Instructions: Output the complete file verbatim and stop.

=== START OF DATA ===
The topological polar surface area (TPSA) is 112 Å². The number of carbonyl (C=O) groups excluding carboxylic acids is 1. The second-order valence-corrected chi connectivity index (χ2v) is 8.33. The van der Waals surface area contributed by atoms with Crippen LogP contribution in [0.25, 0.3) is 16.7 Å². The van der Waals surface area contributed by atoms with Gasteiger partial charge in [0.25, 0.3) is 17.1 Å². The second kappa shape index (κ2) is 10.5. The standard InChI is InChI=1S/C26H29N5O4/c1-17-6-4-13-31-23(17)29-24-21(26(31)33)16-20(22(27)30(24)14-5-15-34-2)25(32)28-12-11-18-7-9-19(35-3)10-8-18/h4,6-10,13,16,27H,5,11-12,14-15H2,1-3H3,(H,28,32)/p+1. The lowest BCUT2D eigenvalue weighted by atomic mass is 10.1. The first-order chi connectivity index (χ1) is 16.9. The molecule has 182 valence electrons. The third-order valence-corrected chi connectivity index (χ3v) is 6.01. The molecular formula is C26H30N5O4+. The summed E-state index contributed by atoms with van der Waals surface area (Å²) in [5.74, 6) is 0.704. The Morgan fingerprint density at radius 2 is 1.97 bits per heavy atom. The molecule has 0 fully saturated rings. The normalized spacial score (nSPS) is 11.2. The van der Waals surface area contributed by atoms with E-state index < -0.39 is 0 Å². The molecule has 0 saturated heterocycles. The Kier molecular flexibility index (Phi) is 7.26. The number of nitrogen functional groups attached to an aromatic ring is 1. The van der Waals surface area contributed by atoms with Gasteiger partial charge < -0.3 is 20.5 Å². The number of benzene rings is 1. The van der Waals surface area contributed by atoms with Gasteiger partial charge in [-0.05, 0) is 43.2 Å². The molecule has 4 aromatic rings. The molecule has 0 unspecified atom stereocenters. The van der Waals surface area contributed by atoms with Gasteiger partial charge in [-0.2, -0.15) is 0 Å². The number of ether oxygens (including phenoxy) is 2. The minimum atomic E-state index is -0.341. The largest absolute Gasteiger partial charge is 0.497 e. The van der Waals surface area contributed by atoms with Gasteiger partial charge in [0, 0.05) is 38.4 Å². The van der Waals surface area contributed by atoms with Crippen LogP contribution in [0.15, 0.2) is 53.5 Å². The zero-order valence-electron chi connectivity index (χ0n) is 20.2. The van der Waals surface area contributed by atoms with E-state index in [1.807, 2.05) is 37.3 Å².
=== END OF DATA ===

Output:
The topological polar surface area (TPSA) is 112 Å². The number of carbonyl (C=O) groups excluding carboxylic acids is 1. The second-order valence-corrected chi connectivity index (χ2v) is 8.33. The van der Waals surface area contributed by atoms with Crippen LogP contribution in [0.25, 0.3) is 16.7 Å². The van der Waals surface area contributed by atoms with Gasteiger partial charge in [0.25, 0.3) is 17.1 Å². The second kappa shape index (κ2) is 10.5. The standard InChI is InChI=1S/C26H29N5O4/c1-17-6-4-13-31-23(17)29-24-21(26(31)33)16-20(22(27)30(24)14-5-15-34-2)25(32)28-12-11-18-7-9-19(35-3)10-8-18/h4,6-10,13,16,27H,5,11-12,14-15H2,1-3H3,(H,28,32)/p+1. The lowest BCUT2D eigenvalue weighted by atomic mass is 10.1. The first-order chi connectivity index (χ1) is 16.9. The molecule has 182 valence electrons. The third-order valence-corrected chi connectivity index (χ3v) is 6.01. The molecular formula is C26H30N5O4+. The summed E-state index contributed by atoms with van der Waals surface area (Å²) in [5.74, 6) is 0.704. The Morgan fingerprint density at radius 2 is 1.97 bits per heavy atom. The molecule has 0 fully saturated rings. The normalized spacial score (nSPS) is 11.2. The van der Waals surface area contributed by atoms with E-state index < -0.39 is 0 Å². The molecule has 0 saturated heterocycles. The Kier molecular flexibility index (Phi) is 7.26. The number of nitrogen functional groups attached to an aromatic ring is 1. The van der Waals surface area contributed by atoms with Gasteiger partial charge < -0.3 is 20.5 Å². The number of benzene rings is 1. The van der Waals surface area contributed by atoms with Gasteiger partial charge in [-0.05, 0) is 43.2 Å². The molecule has 4 aromatic rings. The molecule has 0 unspecified atom stereocenters. The van der Waals surface area contributed by atoms with Gasteiger partial charge in [-0.2, -0.15) is 0 Å². The number of ether oxygens (including phenoxy) is 2. The minimum atomic E-state index is -0.341. The largest absolute Gasteiger partial charge is 0.497 e. The van der Waals surface area contributed by atoms with Gasteiger partial charge in [0, 0.05) is 38.4 Å². The van der Waals surface area contributed by atoms with Crippen LogP contribution in [0.15, 0.2) is 53.5 Å². The zero-order valence-electron chi connectivity index (χ0n) is 20.2. The van der Waals surface area contributed by atoms with E-state index in [1.807, 2.05) is 37.3 Å².